I love it all but #5 especially Bob. I’m repurposing a few blog posts to go into this new book I’m putting together. Tell me, do you take your blog posts down or keep them up (the ones that end up in the book)?

  2. Bob Baker says:

    Hi Dorothy!

    No, I usually don’t take the old blog posts down. I do update and beef up the posts that are used in books.

    I worried about that years ago, but I’ve never received a complaint about duplicate content. Go figure! 🙂

    Bob

  3. Dorothy says:

    Okay I gotcha! I just wanted to let you know I’m a big fan of yours from way back. Have a lot on my plate and couldn’t spend much time blogging for personal fun reasons but this has been an easy week. I look forward to more of your posts!

  4. Hi, Bob! Sorry I missed you at SLWG. As usual, your advice makes a lot of sense. So much so, that I blogged about YOU — hope you don’t mind! Thanks again for keeping the rest of us on track.

  5. You are absolutely right to recommend every author has to have a blogsite for book promotion and social media connection. I love your blogsite! Thanks!

  6. Great article, Bob. I agree that authors should blog, and I often advise authors to build their author website on a blogging platform so they don’t have to maintain two different sites.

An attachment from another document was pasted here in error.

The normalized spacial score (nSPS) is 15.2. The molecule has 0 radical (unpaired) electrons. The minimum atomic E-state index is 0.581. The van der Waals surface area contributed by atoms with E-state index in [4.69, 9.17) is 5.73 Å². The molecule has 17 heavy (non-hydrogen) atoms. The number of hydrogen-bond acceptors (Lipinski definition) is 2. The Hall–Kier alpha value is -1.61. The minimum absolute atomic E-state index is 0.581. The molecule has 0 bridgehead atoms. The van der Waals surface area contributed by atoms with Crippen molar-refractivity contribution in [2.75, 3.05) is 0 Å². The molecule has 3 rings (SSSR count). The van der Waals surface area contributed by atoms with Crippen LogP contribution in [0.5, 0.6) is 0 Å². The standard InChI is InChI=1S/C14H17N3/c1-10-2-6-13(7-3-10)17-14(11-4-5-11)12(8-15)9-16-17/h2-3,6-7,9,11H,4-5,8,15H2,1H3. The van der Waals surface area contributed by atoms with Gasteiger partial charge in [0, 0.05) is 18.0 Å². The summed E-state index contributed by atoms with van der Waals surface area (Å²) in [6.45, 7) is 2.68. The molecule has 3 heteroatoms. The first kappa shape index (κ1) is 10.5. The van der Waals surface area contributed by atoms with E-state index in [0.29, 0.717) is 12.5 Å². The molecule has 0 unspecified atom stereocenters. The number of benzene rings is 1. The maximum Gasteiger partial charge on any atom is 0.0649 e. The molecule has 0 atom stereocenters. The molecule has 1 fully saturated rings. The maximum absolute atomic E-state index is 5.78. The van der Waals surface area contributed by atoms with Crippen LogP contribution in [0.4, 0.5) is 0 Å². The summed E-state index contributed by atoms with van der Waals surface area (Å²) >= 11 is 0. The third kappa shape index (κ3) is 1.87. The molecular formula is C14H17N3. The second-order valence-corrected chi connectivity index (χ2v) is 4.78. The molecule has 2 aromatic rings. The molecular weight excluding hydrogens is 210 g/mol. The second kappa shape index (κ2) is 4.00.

7. Great post

    Totally agree that a blog is a must for authors. It acts as your hub and overall allows you to set a platform. Social media is great, and networking is too. But you need to direct them somewhere and blogs are by far the most obvious and easy method out there

    Matt (Turndog Millionaire)

  8. Blogging is a great way to establish a platform and brand yourself.

    Keep in mind, though, that many publishers consider work that appeared on a blog as already published. Be careful.

    Give some time to other authors or authorities in your subject area when you can. Their fans will come to your blog to see what is new and you increase your readership.

    Great Topic. I agree that a static webpage is one that doesn’t see return visitors.

    Sally the Blogger
    Fiction-Friday
    WriterlyWednesday